COLUMBUS, Ohio — Gun laws have been a highly discussed issue in Ohio, and that’s expected to continue with a new president.
Rob Sexton, legislative affairs director for the Buckeye Firearms Association, has noticed the spike in gun sales in 2002.
“I wouldn’t be surprised if it increases more over the next couple of months, although it’s hard to imagine it getting a whole lot more brisk than it already is. There’s no doubt that there’s a threat on the horizon in terms of the Second Amendment and in gun ownership, so I wouldn’t be surprised if sales picked up even more.”
Sexton says COVID-19, civil unrest, and the election of Joe Biden, who’s advocated for stricter gun laws, could contribute to a spike in gun sales.
“COVID-19 is the first time at least in I think in our lives, in which we saw the government step in and really regulate what people can do in their everyday life,” said Sexton. "I think we’ve got an obligation to communicate clearly the problems with those kind of provisions, and of course, you know the courts are a place where a lot of this stuff winds up.”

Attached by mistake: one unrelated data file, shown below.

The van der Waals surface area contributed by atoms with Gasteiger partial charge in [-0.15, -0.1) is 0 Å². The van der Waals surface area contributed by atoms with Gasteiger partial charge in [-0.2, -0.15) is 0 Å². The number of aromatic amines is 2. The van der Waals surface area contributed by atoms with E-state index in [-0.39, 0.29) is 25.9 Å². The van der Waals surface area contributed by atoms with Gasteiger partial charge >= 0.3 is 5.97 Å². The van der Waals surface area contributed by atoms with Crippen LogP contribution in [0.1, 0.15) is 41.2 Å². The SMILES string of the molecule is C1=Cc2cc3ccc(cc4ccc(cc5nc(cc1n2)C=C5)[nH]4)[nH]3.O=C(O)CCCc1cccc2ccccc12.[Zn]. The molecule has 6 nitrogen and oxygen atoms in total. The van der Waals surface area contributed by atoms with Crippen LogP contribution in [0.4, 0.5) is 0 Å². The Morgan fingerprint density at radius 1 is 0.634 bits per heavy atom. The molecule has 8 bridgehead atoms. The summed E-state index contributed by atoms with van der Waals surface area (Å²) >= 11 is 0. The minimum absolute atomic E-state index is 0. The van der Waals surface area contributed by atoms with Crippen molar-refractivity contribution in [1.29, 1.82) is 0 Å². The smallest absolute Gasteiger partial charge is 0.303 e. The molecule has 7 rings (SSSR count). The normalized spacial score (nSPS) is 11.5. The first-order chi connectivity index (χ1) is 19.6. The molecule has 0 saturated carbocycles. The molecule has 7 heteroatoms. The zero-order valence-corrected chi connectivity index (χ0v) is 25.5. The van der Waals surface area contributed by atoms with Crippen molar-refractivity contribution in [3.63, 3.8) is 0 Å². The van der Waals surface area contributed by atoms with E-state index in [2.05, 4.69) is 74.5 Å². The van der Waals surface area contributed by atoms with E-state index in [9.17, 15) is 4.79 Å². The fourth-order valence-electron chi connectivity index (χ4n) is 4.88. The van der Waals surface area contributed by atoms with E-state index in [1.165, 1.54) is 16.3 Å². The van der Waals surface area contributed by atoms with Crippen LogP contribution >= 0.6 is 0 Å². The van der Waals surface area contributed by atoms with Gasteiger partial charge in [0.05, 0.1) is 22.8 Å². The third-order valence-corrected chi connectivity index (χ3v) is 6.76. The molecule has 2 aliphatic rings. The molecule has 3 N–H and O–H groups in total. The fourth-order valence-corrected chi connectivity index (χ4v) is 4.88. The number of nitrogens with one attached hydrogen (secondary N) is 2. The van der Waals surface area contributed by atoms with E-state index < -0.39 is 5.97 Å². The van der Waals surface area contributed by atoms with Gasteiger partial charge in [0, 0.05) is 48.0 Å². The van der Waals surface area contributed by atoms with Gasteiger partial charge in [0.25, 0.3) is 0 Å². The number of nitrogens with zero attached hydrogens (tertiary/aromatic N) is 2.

Toby Hoover, with the Ohio Coalition Against Gun Violence, though, is happy to see Biden win.
"It’s quite promising, and I think if you combine that with his history in the past, what he’s worked on over the years, it gives us a lot of hope. I mean, before it was just a closed subject. Nobody was going to entertain doing anything about guns.”
She hopes Biden will bring back some of the Obama era regulations on gun safety, and hopes he will encourage more research into how to prevent shootings.
"What’s the best way we can cut down on this? Because it comes from so many different angles. You know, whether you’re talking suicide, whether you’re talking homicide, domestic violence, police violence. I mean, it just goes on and on and on. And it all has a connection with easy access to firearms,” Hoover said.